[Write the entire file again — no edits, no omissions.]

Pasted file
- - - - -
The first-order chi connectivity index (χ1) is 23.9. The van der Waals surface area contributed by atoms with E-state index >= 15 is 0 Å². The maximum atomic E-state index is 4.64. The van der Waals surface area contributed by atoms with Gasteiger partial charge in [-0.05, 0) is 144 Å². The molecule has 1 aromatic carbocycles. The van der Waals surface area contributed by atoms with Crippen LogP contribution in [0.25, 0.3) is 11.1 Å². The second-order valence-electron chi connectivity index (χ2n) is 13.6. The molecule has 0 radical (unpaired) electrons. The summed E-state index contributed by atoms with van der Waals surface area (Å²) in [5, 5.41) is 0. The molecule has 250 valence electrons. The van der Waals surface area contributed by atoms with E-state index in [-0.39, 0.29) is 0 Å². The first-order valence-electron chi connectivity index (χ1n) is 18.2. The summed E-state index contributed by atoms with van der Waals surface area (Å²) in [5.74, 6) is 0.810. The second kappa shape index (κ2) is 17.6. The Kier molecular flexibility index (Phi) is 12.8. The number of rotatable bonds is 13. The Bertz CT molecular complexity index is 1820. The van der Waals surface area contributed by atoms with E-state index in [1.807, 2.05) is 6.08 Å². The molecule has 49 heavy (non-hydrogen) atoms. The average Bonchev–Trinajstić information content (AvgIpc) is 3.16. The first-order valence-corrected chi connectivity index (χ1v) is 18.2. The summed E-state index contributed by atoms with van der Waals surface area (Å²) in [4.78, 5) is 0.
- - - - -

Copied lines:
The first-order chi connectivity index (χ1) is 23.9. The van der Waals surface area contributed by atoms with E-state index >= 15 is 0 Å². The maximum atomic E-state index is 4.64. The van der Waals surface area contributed by atoms with Gasteiger partial charge in [-0.05, 0) is 144 Å². The molecule has 1 aromatic carbocycles. The van der Waals surface area contributed by atoms with Crippen LogP contribution in [0.25, 0.3) is 11.1 Å². The second-order valence-electron chi connectivity index (χ2n) is 13.6. The molecule has 0 radical (unpaired) electrons. The summed E-state index contributed by atoms with van der Waals surface area (Å²) in [5, 5.41) is 0. The molecule has 250 valence electrons. The van der Waals surface area contributed by atoms with E-state index in [-0.39, 0.29) is 0 Å². The first-order valence-electron chi connectivity index (χ1n) is 18.2. The summed E-state index contributed by atoms with van der Waals surface area (Å²) in [5.74, 6) is 0.810. The second kappa shape index (κ2) is 17.6. The Kier molecular flexibility index (Phi) is 12.8. The number of rotatable bonds is 13. The Bertz CT molecular complexity index is 1820. The van der Waals surface area contributed by atoms with E-state index in [1.807, 2.05) is 6.08 Å². The molecule has 49 heavy (non-hydrogen) atoms. The average Bonchev–Trinajstić information content (AvgIpc) is 3.16. The first-order valence-corrected chi connectivity index (χ1v) is 18.2. The summed E-state index contributed by atoms with van der Waals surface area (Å²) in [4.78, 5) is 0.